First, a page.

Robert Mangold, Angled Ring 1, 2011, acrylic and pencil on canvas, 96 x 96 inches; at Pace through May 3

An afternoon of gallerygoing in Chelsea last week turned up a raft of art with a strong central concept. I saw paintings that draw your eye to the center, defined by their negative space, like Robert Mangold's superb constructed geometries at Pace; or a to-the-point focus, like Roy Dowell's tribalesque compositions at Lennon Weinberg; or the wrought iron mandala at The Curator Gallery, whose construction was surely a meditation in process; as well as paintings whose formalism is redolent of the beauty and balance of tantric geometry, even as they are sprayed, glued, or constructed drop by drop.
Installation views of the Mangold show
Above: From the front gallery (with Angled Ring 1 at my right shoulder)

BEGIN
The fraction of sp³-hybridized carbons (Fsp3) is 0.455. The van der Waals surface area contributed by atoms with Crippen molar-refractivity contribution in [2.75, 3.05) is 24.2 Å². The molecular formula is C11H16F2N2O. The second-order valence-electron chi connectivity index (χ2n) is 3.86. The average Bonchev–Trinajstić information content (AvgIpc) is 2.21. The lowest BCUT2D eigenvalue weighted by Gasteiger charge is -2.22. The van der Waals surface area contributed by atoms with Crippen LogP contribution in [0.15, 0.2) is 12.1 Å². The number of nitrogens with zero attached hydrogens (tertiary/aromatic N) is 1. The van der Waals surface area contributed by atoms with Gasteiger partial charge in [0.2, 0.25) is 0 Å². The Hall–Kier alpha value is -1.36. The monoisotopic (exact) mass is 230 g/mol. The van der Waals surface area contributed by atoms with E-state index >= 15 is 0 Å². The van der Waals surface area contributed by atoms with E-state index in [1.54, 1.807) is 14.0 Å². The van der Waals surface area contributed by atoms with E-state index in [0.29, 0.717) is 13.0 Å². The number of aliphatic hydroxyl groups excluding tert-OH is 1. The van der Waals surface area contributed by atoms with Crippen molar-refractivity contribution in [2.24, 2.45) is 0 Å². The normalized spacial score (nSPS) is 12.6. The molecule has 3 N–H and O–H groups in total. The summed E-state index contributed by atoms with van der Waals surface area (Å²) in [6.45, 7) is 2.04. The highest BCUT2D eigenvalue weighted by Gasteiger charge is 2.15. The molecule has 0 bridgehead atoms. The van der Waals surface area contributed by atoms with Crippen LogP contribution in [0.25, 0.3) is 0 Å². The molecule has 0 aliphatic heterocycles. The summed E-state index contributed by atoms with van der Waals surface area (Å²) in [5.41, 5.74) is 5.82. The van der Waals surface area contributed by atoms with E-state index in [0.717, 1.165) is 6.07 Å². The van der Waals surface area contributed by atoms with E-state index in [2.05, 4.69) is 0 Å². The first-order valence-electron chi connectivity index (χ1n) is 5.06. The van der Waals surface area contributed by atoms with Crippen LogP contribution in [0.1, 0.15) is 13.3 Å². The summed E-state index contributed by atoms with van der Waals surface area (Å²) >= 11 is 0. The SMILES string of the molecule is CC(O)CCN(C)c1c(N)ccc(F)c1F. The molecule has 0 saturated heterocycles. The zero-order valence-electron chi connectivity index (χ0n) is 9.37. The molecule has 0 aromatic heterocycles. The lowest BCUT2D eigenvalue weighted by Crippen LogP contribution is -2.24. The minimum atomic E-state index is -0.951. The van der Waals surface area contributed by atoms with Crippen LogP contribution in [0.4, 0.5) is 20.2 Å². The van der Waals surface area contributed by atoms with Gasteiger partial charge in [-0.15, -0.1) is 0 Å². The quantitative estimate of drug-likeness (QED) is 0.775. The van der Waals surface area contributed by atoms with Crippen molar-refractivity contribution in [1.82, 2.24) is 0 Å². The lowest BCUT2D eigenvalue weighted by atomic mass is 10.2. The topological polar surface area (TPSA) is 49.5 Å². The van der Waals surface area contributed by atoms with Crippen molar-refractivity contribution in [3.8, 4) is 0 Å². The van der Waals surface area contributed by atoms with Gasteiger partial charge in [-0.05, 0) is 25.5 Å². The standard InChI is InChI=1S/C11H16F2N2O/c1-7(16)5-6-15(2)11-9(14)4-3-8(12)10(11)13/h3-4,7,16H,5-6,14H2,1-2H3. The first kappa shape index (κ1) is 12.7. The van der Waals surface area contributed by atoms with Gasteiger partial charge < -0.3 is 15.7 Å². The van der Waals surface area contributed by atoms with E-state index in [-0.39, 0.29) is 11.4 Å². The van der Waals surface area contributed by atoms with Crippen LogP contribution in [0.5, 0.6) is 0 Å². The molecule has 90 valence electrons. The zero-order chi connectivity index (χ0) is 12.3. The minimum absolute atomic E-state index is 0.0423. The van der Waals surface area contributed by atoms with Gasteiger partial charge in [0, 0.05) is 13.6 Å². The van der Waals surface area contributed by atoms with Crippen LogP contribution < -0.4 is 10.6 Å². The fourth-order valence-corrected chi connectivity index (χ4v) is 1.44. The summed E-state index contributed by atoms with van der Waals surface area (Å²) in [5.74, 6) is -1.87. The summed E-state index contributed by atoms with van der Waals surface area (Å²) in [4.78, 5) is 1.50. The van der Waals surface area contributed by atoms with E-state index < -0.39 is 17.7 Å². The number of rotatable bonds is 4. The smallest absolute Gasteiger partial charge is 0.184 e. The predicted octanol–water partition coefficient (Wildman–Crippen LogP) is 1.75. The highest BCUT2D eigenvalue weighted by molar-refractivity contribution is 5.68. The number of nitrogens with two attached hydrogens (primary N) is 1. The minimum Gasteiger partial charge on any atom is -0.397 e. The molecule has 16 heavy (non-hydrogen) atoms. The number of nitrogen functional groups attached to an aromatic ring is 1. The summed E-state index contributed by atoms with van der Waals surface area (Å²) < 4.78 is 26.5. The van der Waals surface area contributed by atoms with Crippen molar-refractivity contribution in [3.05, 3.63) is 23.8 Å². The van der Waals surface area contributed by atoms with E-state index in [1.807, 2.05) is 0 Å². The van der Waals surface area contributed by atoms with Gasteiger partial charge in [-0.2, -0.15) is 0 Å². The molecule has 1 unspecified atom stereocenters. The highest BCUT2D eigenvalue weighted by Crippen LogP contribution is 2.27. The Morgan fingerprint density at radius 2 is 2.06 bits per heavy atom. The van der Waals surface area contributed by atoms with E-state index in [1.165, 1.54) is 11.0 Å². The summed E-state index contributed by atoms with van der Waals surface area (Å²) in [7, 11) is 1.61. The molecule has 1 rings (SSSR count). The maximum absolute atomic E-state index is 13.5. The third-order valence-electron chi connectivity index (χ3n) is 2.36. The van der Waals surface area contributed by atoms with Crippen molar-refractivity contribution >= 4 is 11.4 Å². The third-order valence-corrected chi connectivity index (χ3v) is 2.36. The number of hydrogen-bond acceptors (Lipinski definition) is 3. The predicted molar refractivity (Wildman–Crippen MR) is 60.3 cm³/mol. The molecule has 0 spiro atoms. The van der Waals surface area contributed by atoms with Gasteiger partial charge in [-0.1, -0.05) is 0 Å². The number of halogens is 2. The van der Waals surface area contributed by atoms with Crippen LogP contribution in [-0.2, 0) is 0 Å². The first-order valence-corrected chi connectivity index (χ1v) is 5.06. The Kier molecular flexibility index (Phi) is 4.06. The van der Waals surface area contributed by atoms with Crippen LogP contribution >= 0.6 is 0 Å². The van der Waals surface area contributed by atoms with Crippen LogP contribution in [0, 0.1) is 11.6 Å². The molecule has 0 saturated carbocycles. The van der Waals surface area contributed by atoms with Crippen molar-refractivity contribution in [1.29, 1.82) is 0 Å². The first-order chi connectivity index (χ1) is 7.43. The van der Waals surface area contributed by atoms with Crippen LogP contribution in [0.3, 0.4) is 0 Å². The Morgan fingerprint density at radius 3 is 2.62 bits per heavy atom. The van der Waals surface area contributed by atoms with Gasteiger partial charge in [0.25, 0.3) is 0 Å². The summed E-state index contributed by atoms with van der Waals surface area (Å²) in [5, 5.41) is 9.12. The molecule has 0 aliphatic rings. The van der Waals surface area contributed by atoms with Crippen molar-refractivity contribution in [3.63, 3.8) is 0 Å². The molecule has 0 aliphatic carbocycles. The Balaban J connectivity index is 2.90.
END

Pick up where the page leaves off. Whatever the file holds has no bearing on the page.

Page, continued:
Below: In the back gallery looking toward the front


Roy Dowell, Untitled #1057, 2014, 52 x 40 inches; at Lennon Weinberg through May 3

John Bisbee, Cyclonaut #1, 2014; hammered, bent, welded 12-inch spikes installed on the wall; at The Curatory Gallery
The exhibition, Second Nature: Abstract Art from Maine, was curated by Mark Wethli. The show has ended, but you can learn more about it here

Nichole Van Beek , Oh Hell, 2013, acrylic on canvas, 15 x 15 inches; at Jeff Bailey Gallery through May 10

Julia Bland, Easy Morning, 2013, oil, canvas, silk, wool and linen yarns, 84 x 86 inches; at Asya Geisberg Gallery through May 10

 Gregory Hayes, Shooting Star at Nancy Margolis Gallery, through May 17
Detail above of the painting at right below